- 2016年05月18日15:50 来源：小站教育作者：小站SAT编辑
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The life of a wily Pakistani electrician
BY DANIYAL MUEENUDDIN
Another man might have thrown up his hands-but not Nawabdin. The daughters acted as a spur to his genius, and he looked with satisfaction in the mirror each morning at the face of a warrior going out to do battle. Nawab of course knew that he must proliferate his sources of revenue-the salary he received from K. K. Harouni for tending the tube wells would not even begin to suffice. He set up a one-room flour mill, run off a condemned electric motor-condemned by him. He tried his hand at fish-farming in a pond at the edge of one of his master's fields. He bought broken radios, fixed them, and resold them. He did not demur even when asked to fix watches, although that enterprise did spectacularly badly, and earned him more kicks than kudos, for no watch he took apart ever kept time again.
K. K. Harouni lived mostly in Lahore and rarely visited his farms. Whenever the old man did visit, Nawab would place himself night and day at the door leading from the servants' sitting area into the walled grove of ancient banyan trees where the old farmhouse stood. Grizzled, his peculiar aviator glasses bent and smudged, Nawab tended the household machinery, the air-conditioners, water heaters, refrigerators, and pumps, like an engineer tending the boilers on a foundering steamer in an Atlantic gale. By his superhuman efforts, he almost managed to maintain K. K. Harouni in the same mechanical cocoon, cooled and bathed and lighted and fed, that the landowner enjoyed in Lahore.
Harouni, of course, became familiar with this ubiquitous man, who not only accompanied him on his tours of inspection but could be found morning and night standing on the master bed rewiring the light fixture or poking at the water heater in the bathroom. Finally, one evening at teatime, gauging the psychological moment, Nawab asked if he might say a word. The landowner, who was cheerfully filing his nails in front of a crackling rosewood fire, told him to go ahead.
"Sir, as you know, your lands stretch from here to the Indus, and on these lands are fully seventeen tube wells, and to tend these seventeen tube wells there is but one man, me, your servant. In your service I have earned these gray hairs"-here he bowed his head to show the gray-"and now I cannot fulfill my duties as I should. Enough, sir, enough. I beg you, forgive me my weakness. Better a darkened house and proud hunger within than disgrace in the light of day. Release me, I ask you, I beg you."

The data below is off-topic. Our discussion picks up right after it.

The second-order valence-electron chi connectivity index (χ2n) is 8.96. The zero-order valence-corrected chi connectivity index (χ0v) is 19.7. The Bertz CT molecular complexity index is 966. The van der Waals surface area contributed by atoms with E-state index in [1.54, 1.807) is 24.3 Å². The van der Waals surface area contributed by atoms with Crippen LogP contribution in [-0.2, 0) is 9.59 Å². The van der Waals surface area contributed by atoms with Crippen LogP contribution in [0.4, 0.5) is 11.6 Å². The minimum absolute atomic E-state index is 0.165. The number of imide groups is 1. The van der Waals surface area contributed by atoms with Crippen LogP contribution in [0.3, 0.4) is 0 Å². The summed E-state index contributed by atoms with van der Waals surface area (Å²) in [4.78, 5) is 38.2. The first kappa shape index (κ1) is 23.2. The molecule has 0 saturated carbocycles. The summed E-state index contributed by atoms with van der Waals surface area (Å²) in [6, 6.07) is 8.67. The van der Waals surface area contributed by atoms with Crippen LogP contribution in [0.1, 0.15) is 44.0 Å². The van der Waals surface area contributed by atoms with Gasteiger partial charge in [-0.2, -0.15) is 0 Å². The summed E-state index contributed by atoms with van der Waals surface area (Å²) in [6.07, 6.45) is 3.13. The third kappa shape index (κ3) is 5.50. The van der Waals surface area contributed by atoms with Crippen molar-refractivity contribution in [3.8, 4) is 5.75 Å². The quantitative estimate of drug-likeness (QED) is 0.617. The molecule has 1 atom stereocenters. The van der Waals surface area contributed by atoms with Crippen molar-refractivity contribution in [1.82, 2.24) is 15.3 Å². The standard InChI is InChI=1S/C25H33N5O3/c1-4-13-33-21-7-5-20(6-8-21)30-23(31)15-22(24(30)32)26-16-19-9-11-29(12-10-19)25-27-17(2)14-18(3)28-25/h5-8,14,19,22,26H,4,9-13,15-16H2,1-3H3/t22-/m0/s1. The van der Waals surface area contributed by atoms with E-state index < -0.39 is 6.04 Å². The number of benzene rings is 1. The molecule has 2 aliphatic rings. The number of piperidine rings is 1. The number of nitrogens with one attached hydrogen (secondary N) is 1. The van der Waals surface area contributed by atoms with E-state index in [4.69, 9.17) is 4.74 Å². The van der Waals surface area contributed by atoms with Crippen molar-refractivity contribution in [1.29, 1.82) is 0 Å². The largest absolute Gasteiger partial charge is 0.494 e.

The old man, well accustomed to these sorts of speeches, though not usually this florid, filed away at his nails and waited for the breeze to stop.
"What's the matter, Nawabdin?"
"Matter, sir? Oh, what could be the matter in your service? I've eaten your salt for all my years. But, sir, on the bicycle now, with my old legs, and with the many injuries I've received when heavy machinery fell on me-I cannot any longer bicycle about like a bridegroom from farm to farm, as I could when I first had the good fortune to enter your service. I beg you, sir, let me go."
"And what is the solution?" Harouni asked, seeing that they had come to the crux. He didn't particularly care one way or the other, except that it touched on his comfort-a matter of great interest to him.
"Well, sir, if I had a motorcycle, then I could somehow limp along, at least until I train up some younger man."
The crops that year had been good, Harouni felt expansive in front of the fire, and so, much to the disgust of the farm managers, Nawab received a brand-new motorcycle, a Honda 70. He even managed to extract an allowance for gasoline.
The motorcycle increased his status, gave him weight, so that people began calling him Uncle and asking his opinion on world affairs, about which he knew absolutely nothing. He could now range farther, doing much wider business. Best of all, now he could spend every night with his wife, who early in the marriage had begged to live not in Nawab's quarters in the village but with her family in Firoza, near the only girls' school in the area. A long straight road ran from the canal headworks near Firoza all the way to the Indus, through the heart of the K. K. Harouni lands. The road ran on the bed of an old highway built when these lands lay within a princely state. Some hundred and fifty years ago, one of the princes had ridden that way, going to a wedding or a funeral in this remote district, felt hot, and ordered that rosewood trees be planted to shade the passersby. Within a few hours, he forgot that he had given the order, and in a few dozen years he in turn was forgotten, but these trees still stood, enormous now, some of them dead and looming without bark, white and leafless. Nawab would fly down this road on his new machine, with bags and streamers hanging from every knob and brace, so that the bike, when he hit a bump, seemed to be flapping numerous small vestigial wings; and with his grinning face, as he rolled up to whichever tube well needed servicing, with his ears almost blown off, he shone with the speed of his arrival.